The Cryosphere Discuss., https://doi.org/10.5194/tc-2018-79,2018
      Manuscript under review for TC (discussion: open, 0 comments)
      We describe and validate a Monte Carlo model to track photons over the full range of solarwavelengths as they travel into optically thick bubbled ice. The model considers surface effects,scattering by bubbles and spectral absorption due to the ice. Using representative Antarctic ice bubbleradii and number concentrations we calculate spectral albedos and spectrally-integrated downwellingand upwelling radiative fluxes as a function of depth and find there is a marked subsurface enhancement in both the downwelling and upwelling fluxes relative to the incidence irradiance. This is due to the interaction between the refractive air-ice interface and the highly scattering interior and is particularly notable at blue and UV wavelengths which correspond to the minimum of the absorption spectrum of ice. A subsurface peak is also observed in the available radiative flux at depths of ~ 1 cm, and consequently the attenuation is more complex than can be described by a simple Lambert-Beer style exponential decay law. We find a moderate dependence on the solar zenith angle and surface conditions such as altitude and cloud optical depth. For macroscopic absorbing inclusions we observe geometry- and size- dependent self-shadowing that reduces the fractional irradiance incident on the inclusion's surface. Despite this the inclusions are subject to fluxes that are several times the magnitude of the single scattering contribution and act as local photon sinks. Such enhancement may have consequences for the energy budget in regions of the cryosphere where particulates are present near the surface. These results also have particular relevance to measurements of the internal radiation field: account must be taken of both self-shadowing and the optical effect of introducing the detector.
      PubDate: 2018-05-29T12:21:14+02:00
       
  • Impacts of a lengthening open water season on Alaskan coastal communities:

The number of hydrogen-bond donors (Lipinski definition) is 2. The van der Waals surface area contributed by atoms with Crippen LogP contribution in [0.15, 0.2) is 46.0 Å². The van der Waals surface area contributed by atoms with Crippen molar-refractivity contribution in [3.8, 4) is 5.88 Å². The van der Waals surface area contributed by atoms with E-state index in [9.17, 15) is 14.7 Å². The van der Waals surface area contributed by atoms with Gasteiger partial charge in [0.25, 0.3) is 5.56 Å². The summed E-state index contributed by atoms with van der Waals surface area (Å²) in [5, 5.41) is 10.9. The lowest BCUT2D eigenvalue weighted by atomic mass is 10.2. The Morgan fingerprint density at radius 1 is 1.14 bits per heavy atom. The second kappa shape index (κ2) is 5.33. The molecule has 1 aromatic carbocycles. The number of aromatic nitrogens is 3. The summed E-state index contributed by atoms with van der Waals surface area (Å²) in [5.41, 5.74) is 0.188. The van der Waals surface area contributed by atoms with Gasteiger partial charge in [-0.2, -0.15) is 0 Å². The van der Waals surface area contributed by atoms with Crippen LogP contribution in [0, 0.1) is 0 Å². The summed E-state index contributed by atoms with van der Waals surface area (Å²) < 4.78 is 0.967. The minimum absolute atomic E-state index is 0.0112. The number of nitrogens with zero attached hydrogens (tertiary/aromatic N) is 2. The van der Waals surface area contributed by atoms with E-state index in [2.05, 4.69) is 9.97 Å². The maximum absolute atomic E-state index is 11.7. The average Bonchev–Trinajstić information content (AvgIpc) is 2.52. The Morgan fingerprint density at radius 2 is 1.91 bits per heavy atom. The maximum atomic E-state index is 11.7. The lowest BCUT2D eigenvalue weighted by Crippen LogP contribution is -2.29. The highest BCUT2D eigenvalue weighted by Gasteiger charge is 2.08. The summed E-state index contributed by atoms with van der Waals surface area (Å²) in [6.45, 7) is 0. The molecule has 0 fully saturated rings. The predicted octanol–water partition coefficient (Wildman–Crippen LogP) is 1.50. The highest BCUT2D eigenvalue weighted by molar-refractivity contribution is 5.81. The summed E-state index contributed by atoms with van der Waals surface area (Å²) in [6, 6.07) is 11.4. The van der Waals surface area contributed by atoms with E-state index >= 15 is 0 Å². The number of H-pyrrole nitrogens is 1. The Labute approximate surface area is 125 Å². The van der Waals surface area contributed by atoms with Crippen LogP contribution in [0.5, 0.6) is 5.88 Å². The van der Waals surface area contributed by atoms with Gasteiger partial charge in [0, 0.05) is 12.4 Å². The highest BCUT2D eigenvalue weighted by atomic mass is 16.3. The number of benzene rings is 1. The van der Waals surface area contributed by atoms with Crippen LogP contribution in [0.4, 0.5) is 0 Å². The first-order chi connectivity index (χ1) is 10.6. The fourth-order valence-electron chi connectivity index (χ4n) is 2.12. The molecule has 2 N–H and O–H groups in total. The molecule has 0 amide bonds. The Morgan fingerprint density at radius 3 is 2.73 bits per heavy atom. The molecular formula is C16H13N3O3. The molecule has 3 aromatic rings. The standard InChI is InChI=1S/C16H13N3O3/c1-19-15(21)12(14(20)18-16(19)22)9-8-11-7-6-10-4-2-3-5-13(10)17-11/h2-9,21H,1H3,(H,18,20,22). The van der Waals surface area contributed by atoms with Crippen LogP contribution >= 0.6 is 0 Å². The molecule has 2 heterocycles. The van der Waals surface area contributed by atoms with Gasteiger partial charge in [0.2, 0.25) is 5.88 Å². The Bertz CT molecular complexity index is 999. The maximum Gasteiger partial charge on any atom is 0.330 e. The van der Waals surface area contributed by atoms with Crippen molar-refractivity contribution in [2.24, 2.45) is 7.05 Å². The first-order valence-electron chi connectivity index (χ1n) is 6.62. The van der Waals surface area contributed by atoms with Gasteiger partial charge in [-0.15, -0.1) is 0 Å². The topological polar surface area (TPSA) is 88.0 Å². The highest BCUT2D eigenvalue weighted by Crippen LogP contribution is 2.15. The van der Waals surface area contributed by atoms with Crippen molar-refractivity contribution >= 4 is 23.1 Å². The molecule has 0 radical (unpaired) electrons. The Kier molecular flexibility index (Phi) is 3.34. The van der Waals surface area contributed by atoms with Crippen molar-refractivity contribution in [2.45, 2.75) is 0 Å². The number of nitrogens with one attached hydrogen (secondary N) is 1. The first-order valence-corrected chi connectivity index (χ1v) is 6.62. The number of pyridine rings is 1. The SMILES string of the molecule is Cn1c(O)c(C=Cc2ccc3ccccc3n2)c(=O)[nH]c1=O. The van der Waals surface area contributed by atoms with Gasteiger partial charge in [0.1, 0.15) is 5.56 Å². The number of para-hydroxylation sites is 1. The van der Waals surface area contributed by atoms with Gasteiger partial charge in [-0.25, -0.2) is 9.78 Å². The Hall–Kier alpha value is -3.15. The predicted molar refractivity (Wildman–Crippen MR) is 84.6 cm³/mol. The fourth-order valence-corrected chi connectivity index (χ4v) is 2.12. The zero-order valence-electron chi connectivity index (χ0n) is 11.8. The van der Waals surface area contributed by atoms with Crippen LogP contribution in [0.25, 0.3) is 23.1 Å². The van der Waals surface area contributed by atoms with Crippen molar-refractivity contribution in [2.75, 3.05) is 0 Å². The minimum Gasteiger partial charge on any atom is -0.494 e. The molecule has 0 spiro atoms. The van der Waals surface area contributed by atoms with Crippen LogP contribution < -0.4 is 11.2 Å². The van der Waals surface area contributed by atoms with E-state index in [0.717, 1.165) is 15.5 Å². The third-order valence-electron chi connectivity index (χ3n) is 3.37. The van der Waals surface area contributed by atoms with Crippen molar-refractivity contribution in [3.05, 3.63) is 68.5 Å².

deriving locally relevant indices from large-scale datasets and community
           observations

    • Abstract: Impacts of a lengthening open water season on Alaskan coastal communities: deriving locally relevant indices from large-scale datasets and community observations
      Rebecca J. Rolph, Andrew R. Mahoney, John Walsh, and Philip A. Loring
      The Cryosphere, 12, 1779-1790, https://doi.org/10.5194/tc-12-1779-2018, 2018
      Using thresholds of physical climate variables developed from community observations, together with two large-scale datasets, we have produced local indices directly relevant to the impacts of a reduced sea ice cover on Alaska coastal communities. We demonstrate how community observations can inform use of large-scale datasets to derive these locally relevant indices.
      PubDate: 2018-05-28T12:21:14+02:00
       
  • Snow depth uncertainty and its implications on satellite derived Antarctic
           sea ice thickness

    • Abstract: Snow depth uncertainty and its implications on satellite derived Antarctic sea ice thickness
      Daniel Price, Iman Soltanzadeh, and Wolfgang Rack
      The Cryosphere Discuss., https://doi.org/10.5194/tc-2018-92,2018
      Manuscript under review for TC (discussion: open, 0 comments)
      Snow depth on Antarctica sea ice is poorly mapped, but accurate data is required to produce sea ice thickness from satellites. This study has used remote sensing/modeling to map the snow depth in a case study area in the Ross Sea. The models provide good snow depths at least as accurate as remote sensing techniques. These snow depths are used to infer sea ice thickness from satellites. With more work, a combination of these techniques could provide a basin-scale sea ice thickness dataset.